Thousands of Filipinos have evacuated hazard zones in the mountains and seasides of eastern Philippines as powerful typhoon Nock-Ten has made landfall in the archipelago.
The government called for preemptive evacuations in the region on Friday, with nearly 4,000 residents moving into emergency centers and more than 8,000 others seeking shelter elsewhere, according to an official tally.
Officials in Bicol peninsula had announced earlier that nearly half a million people in the region were in harm’s way and needed to be evacuated.
“We went around with megaphones and gave instructions to our people to eat breakfast, pack, and board the military trucks,” said Alberto Lindo, a village official from Alcala, near the active Mayon volcano.
“There are large ash deposits on the slopes. Heavy rain can dislodge them and bury our homes in mud,” Lindo warned.
High waves in seaside areas posed another threat and prompted officials to evacuate coastal areas as well. Officials warned of waves as high as 2.5-meters as the typhoon closed in on the Bicol Peninsula and nearby islands.
The US Joint Typhoon Warning Center said the impact of Nock-Ten’s winds and gusts ranged from 231 to 278 kilometers an hour.
The typhoon, which was forecast to hit the island of Luzon — where the capital, Manila, is located — on Monday, will affect an area populated by nearly 42 million people.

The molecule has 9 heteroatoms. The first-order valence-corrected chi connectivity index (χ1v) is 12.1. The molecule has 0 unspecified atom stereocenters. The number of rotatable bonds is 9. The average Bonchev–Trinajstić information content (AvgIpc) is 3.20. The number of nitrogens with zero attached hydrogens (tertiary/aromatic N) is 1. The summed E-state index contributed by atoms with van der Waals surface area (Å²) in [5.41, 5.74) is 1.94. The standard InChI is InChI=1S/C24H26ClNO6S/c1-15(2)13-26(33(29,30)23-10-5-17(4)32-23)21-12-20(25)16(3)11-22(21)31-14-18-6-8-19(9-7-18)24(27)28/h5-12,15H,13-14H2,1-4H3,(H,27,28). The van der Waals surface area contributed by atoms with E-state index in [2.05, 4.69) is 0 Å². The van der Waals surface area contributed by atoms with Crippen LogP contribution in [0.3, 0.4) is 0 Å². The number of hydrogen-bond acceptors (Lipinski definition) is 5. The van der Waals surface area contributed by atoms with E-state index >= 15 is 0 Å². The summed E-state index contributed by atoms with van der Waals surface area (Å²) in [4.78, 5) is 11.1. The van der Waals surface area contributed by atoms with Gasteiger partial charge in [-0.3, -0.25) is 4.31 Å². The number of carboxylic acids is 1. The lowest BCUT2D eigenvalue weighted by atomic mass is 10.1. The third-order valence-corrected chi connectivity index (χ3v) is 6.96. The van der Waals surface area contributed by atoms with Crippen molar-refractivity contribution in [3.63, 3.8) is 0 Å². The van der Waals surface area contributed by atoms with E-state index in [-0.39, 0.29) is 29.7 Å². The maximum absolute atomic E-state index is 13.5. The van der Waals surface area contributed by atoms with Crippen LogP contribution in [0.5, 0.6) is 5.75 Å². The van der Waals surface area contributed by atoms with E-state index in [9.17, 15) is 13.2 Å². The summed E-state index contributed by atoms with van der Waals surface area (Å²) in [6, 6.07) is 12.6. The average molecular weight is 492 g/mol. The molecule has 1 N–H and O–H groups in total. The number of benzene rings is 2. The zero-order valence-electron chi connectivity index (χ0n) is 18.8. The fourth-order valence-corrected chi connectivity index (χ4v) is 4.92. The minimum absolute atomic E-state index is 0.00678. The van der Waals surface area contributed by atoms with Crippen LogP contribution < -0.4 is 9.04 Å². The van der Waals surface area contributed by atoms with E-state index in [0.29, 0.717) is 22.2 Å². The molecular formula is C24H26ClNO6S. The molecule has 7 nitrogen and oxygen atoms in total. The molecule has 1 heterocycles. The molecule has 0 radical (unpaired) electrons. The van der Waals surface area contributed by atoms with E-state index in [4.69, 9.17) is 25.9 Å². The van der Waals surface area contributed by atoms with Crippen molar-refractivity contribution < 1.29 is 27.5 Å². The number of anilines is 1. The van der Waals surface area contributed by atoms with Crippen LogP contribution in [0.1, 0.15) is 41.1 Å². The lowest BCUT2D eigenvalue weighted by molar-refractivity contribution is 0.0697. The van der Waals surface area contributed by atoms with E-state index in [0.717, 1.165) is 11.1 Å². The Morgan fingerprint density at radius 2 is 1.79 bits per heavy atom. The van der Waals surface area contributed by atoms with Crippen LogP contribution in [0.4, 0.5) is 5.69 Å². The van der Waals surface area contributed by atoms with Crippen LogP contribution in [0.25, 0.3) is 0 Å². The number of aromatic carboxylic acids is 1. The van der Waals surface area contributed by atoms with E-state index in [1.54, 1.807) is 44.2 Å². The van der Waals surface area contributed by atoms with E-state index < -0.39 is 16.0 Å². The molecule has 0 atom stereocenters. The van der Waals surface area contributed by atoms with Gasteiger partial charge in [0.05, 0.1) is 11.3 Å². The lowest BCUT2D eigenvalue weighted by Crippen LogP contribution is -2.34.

Nock-Ten, which is arriving in the disaster-prone country outside the normal typhoon season, disrupted the celebration of one of the most important holidays in the mainly Catholic country’s religious calendar, with all ferry services and some commercial flights suspended.
On Christmas day, evacuations were continuing with trucks provided by the military as well as local governments sent to coastal communities and other areas that have been hit by landslides or flash floods in previous storms.
The coastguard on Sunday ordered the beaches south of Manila to be cleared of holidaymakers by Monday.
“All forms of recreational activity (on the coasts) will be banned,” coastguard spokesman Armando Balilo warned on local television.
He said people living in the slums on the seaside in Manila have also been advised to move to other locations.
On average, 20 storms and typhoons strike the Philippines each year, killing hundreds of people. In November 2013, super typhoon Haiyan hit the central Philippines, leaving 7,350 people dead or missing.